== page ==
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Discussion Starter #1
Has anyone looked into a substitute for the disks that would offer better protection than the fiber disks? There has to something better in the almost 100 years since it was first created, I was thinking of something like car tire rubber cut into disks or some synthetic hard rubber cylinder to replace the disks.
 

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Actually, with all the 1919s around, maybe Buffer Tech will start making buffers???
 

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I believe this stuff should work just fine. Its about the same consistancy as the GI buffer discs. Its used for wear plating in chutes and hoppers. I've used it for glue on shoes for lame horses and it worked really well. I dont know if its expensive or not, I used to "liberate " it from power plants I worked at.

http://www.sdplastics.com/uhmw.html
 

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buffers

I know a guy that took a whamo super ball cut it into pieces and made buffers of that NOTE....he says use more than 4 and the rate of fire Increases alot in full auto........;)
 

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And of course you can replace every other disc with a pre-1943 quarter for increased rate of fire.........
 

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Discussion Starter #7
Roc Rat said:
Actually, with all the 1919s around, maybe Buffer Tech will start making buffers???
Good Idea maybe we can put in a request to see if they will do it.:)
 

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SRT has 1 piecers for $25......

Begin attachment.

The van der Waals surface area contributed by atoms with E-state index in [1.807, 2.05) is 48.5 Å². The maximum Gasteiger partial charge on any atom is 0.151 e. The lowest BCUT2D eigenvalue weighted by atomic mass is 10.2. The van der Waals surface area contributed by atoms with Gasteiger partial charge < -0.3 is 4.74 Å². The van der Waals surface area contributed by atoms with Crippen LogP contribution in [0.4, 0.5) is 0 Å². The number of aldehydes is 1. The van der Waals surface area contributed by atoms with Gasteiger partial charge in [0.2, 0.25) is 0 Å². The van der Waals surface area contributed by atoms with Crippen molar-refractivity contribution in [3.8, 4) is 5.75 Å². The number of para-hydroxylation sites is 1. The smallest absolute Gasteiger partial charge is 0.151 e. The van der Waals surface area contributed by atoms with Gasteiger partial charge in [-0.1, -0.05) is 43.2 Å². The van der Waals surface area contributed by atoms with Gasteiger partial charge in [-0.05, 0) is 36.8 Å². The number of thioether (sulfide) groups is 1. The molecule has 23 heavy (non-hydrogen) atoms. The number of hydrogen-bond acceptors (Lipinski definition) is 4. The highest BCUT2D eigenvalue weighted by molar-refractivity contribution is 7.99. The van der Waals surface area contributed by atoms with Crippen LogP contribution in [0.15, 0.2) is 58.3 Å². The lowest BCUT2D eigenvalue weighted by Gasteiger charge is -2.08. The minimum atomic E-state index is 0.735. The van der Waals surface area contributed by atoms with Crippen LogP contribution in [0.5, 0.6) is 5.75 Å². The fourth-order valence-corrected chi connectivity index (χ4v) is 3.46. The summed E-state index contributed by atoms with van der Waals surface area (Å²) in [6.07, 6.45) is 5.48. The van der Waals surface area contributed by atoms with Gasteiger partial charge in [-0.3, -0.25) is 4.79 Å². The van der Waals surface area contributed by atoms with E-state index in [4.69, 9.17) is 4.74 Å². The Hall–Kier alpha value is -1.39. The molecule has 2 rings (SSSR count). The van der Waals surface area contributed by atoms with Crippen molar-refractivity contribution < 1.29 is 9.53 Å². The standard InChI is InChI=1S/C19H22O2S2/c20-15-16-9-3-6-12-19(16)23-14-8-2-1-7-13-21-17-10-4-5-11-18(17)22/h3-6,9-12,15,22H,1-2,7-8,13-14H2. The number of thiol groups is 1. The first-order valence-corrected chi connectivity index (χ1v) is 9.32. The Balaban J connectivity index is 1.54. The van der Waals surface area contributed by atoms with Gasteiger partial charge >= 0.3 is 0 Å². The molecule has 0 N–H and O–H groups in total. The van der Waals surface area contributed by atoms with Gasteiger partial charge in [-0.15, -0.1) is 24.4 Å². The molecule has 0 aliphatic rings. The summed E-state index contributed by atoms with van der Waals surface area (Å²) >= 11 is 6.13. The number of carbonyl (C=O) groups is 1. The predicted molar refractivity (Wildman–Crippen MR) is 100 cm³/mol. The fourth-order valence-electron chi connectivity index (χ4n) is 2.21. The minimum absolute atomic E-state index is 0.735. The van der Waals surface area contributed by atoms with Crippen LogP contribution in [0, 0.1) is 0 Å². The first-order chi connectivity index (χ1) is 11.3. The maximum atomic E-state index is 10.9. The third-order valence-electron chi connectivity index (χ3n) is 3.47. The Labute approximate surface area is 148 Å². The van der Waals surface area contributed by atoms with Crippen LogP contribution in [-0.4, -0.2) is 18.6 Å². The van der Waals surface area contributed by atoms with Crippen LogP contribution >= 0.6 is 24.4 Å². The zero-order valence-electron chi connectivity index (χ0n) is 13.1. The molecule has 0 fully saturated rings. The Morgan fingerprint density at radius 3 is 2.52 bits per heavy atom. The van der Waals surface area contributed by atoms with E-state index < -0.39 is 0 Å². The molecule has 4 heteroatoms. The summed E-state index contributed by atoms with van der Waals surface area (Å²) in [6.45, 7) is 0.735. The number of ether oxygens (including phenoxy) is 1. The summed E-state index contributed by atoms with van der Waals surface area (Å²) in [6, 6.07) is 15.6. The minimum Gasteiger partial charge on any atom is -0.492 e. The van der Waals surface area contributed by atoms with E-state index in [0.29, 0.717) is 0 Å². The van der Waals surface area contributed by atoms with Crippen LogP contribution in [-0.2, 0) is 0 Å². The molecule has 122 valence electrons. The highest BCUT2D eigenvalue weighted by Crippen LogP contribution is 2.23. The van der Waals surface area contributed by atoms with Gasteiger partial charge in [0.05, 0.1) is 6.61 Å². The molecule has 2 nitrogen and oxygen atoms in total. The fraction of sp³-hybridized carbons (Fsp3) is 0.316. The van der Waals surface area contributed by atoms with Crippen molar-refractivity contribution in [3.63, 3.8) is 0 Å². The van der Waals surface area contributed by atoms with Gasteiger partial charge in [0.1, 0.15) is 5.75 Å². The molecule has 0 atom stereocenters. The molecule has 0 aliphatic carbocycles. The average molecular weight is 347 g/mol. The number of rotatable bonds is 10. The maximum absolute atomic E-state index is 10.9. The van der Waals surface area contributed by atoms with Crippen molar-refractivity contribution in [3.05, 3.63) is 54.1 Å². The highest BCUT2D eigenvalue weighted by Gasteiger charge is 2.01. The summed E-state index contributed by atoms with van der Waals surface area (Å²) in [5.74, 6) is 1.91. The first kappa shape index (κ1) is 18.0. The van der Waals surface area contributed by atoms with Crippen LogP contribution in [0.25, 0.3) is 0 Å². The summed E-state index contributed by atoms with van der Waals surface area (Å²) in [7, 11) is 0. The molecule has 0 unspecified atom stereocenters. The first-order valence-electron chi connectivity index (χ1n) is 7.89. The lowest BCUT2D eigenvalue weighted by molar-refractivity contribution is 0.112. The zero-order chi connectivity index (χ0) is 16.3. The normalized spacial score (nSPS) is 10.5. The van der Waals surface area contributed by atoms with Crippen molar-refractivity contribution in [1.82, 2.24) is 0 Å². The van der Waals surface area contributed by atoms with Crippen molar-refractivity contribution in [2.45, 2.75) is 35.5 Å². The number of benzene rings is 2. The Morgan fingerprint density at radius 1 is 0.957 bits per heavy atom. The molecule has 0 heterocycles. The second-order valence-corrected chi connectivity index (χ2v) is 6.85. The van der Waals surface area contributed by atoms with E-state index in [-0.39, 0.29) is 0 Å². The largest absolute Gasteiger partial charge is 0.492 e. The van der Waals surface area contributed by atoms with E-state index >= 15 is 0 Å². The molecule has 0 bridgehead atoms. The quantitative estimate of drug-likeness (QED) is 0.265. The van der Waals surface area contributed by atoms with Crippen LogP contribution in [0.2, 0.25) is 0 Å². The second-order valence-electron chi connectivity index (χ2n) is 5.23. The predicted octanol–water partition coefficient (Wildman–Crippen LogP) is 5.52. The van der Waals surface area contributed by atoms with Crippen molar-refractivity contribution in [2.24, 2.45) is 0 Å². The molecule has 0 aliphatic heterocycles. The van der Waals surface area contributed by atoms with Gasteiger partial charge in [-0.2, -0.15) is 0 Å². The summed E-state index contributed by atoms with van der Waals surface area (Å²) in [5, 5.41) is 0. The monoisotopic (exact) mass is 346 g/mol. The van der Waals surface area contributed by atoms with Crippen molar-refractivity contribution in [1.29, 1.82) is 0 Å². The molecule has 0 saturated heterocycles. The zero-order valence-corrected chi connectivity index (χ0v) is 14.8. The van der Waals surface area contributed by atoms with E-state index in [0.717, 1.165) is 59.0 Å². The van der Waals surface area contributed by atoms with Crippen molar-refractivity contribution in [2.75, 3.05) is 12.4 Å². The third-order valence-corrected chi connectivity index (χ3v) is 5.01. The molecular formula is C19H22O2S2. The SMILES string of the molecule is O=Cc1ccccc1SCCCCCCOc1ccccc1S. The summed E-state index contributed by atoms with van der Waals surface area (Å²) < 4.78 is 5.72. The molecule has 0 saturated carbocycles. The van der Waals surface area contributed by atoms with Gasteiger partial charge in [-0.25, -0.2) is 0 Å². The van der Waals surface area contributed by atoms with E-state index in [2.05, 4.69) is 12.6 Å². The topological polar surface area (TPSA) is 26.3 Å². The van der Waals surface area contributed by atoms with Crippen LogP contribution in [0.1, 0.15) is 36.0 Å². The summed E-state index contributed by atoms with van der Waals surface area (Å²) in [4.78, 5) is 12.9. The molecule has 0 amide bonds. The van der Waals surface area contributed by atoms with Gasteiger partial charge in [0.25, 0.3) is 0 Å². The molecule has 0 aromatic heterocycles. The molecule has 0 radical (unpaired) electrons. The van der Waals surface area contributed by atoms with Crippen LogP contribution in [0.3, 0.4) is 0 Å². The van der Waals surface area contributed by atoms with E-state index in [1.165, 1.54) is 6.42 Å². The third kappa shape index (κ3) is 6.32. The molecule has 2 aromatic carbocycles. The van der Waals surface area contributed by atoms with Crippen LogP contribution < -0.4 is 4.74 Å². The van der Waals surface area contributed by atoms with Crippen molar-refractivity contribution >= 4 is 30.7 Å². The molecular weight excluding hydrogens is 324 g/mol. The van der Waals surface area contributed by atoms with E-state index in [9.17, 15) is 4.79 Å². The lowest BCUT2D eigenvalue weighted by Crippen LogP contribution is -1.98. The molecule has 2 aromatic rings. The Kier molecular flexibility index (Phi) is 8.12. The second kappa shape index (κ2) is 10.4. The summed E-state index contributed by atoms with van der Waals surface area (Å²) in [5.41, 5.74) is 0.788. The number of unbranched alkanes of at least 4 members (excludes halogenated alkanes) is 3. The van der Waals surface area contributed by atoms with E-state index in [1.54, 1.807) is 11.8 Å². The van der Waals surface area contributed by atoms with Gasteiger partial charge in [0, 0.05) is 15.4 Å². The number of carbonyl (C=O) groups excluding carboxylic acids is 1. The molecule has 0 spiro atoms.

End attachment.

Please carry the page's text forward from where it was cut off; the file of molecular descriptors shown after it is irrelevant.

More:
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Discussion Starter #10
Thanks for all the replys and last night I sent a email to BufferTech but I won't hold my breath and I will check out SRT as I did not relize anyone was makin any sort of after market buffer for them-Thanks guys
 

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buffer disks

i made some for mine using canvas phenolic. works just fine. tomt
 

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The discs in my 1919 were hard and red, kinda felt like a stack of wooden nickles. Cannot figure out how it offers any sort of shock resistance. Neatest thing I had seen on the subject was a guy at Knob Creek that had a prototype for another gun. It was basically a stack of washers seperated by a stack of smaller OD rubber washers. He called it some sort of solid spring. When compressed the rubber parts can compress outwards and inwards and have much more elasticity than a solid "rubber" piece. Seemed like a very good idea.
 

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Dear MacGuyver, Enclosed is a rubber band, a paper clip, and a drinking straw.